SS may already be in output mode due to other libraries.  It's just too messy to be worth doing in Arduino libraries.
848  Using Arduino / Storage / Re: SdFat - card detection via CS support on: July 30, 2012, 03:11:20 pm
pito,

It is not a good idea for Arduino. 

Arduino is 5V and SD is 3.3V so all good shields/modules have a level shifter.  You can't tell if a card is in the module because of the level shifter.

The Card Presence Switch on SD sockets is the correct way.

I now remember that ACMD42 connects or disconnects the 50K pullup on CS.  The problem is you can't send ACMD42 until the card is in SPI mode but CMD0 to put the card in SPI mode will fail if the card is not present.

So you can't toggle the pullup to make sure you seeing the card's 50K.

Since SS must be an output for SPI to work on AVR, other SPI libraries enable it so if SS is also CS (pin 10 on a 328) you should not make SS an input so you can't use the pullup idea.
849  Using Arduino / Storage / Re: Is my sd card compatible with SD.h on: July 30, 2012, 01:30:39 pm
SdFat and SD.h accept FAT16 and FAT32 if formatted to the SD format standard.

A card may work in a MAC/PC but not work with Arduino.

If you formatted it with an OS utility it may not work with an Arduino since many OS utilities do no comply with the SD format standard.  Use this formatter to insure the format complies with the SD standard https://www.sdcard.org/downloads/formatter_3/

In a PC, MAC, or camera the SD is accessed using the 4-bit SDIO bus.  In the Arduino the SD is accessed using the SPI bus.  It is possible that SPI access fails but you can access it via a PC/MAC.

The most common formatting problem is that the SD has a GUID Partition Table.  The SD standard require a MBR Partition Table and SD.h/ SdFat only accepts MBR.  Windows and OS X accept GUID Partition tables.  The above formatter will fix this problem.
850  Using Arduino / Storage / Re: SDFat - pulling out the card on: July 30, 2012, 09:43:29 am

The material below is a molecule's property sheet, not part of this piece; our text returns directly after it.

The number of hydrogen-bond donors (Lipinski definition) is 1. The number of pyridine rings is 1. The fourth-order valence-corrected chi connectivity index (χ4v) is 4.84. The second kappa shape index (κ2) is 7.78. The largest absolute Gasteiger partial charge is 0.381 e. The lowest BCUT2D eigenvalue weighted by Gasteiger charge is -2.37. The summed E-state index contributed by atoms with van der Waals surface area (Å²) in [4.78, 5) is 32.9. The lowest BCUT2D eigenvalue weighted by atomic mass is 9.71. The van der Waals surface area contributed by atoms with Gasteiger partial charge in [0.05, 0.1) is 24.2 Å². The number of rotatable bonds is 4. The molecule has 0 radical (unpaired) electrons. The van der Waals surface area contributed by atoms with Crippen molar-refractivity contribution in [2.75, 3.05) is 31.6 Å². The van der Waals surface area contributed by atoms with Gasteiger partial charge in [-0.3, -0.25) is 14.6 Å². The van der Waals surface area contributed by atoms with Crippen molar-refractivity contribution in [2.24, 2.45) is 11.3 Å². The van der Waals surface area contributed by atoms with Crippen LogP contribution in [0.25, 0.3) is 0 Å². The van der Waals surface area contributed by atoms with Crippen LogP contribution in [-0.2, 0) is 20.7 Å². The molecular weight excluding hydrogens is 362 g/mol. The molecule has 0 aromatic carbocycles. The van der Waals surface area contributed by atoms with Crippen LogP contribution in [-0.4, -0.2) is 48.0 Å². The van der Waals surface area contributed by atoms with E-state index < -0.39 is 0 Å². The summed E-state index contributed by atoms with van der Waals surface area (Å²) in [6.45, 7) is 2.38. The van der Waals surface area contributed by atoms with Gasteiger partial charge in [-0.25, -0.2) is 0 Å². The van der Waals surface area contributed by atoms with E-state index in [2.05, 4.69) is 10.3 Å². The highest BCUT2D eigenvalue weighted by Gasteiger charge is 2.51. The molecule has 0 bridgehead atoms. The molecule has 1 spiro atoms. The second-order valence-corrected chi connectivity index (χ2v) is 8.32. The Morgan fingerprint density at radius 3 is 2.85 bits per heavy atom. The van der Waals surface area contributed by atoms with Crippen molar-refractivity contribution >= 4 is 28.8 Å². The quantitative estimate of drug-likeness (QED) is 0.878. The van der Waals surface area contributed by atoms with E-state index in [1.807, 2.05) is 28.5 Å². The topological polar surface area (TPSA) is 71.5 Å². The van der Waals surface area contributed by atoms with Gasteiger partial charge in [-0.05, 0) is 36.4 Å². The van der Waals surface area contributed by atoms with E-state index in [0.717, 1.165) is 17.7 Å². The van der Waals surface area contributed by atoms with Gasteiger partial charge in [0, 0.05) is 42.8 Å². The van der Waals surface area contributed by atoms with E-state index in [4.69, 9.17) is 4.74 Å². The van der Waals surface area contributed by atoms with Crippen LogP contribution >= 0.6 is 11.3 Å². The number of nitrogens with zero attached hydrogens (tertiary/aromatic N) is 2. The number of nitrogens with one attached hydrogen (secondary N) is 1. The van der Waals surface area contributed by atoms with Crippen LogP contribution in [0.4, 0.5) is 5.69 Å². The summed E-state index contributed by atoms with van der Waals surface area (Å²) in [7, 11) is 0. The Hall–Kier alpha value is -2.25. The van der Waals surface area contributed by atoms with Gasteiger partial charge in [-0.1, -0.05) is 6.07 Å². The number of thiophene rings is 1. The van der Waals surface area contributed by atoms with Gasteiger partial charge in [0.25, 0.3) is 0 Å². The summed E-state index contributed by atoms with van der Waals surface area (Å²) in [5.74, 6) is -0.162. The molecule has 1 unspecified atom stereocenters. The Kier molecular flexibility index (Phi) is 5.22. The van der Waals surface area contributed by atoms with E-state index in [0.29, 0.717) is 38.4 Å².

The pullup is not a good idea.  CS is in output mode while the SD is in use.

If you are writing once every five minutes just init the card each time you write.

With the latest version of SdFat, sdfatlib20120719.zip http://code.google.com/p/sdfatlib/downloads/list.

I would do something like this:
Code:
#include <SdFat.h>
SdFat sd;
SdFile myFile;
// LED to flash just after write
const uint8_t LED_PIN = 3;
const uint8_t chipSelect = 10;
void setup() {
  Serial.begin(9600);
  pinMode(LED_PIN, OUTPUT);
}

void loop() {
  if (!sd.begin(chipSelect)) sd.initErrorHalt();

  // open the file for write at end like the Native SD library
  if (!myFile.open("test.txt", O_WRITE | O_CREAT | O_AT_END)) {
    sd.errorHalt("opening test.txt for write failed");
  }
  // write your data
  myFile.println(millis());
  Serial.println('.');
  // close the file:
  myFile.close();
  // delay five minutes
  digitalWrite(LED_PIN, HIGH);
  delay(1000);
  digitalWrite(LED_PIN, LOW);
  delay(290000);
}
You can pull the card after the LED flash.
851  Using Arduino / Storage / Re: Which SD library to create file with date? on: July 30, 2012, 09:21:24 am
The version of SdFat used in 1.0 and 1.01 is the same old version used in 022 and before.  Only the SD.h wrapper has changed so this is still the best way.

If you had access to the SdFat API for files you could use the timestamp function to set all date/time fields on a per file basis.
Quote
bool SdBaseFile::timestamp    (    uint8_t     flags,
      uint16_t     year,
      uint8_t     month,
      uint8_t     day,
      uint8_t     hour,
      uint8_t     minute,
      uint8_t     second
   )       

Set a file's timestamps in its directory entry.

Parameters:
    [in]   flags   Values for flags are constructed by a bitwise-inclusive OR of flags from the following list

T_ACCESS - Set the file's last access date.

T_CREATE - Set the file's creation date and time.

T_WRITE - Set the file's last write/modification date and time.

Parameters:
    [in]   year   Valid range 1980 - 2107 inclusive.
    [in]   month   Valid range 1 - 12 inclusive.
    [in]   day   Valid range 1 - 31 inclusive.
    [in]   hour   Valid range 0 - 23 inclusive.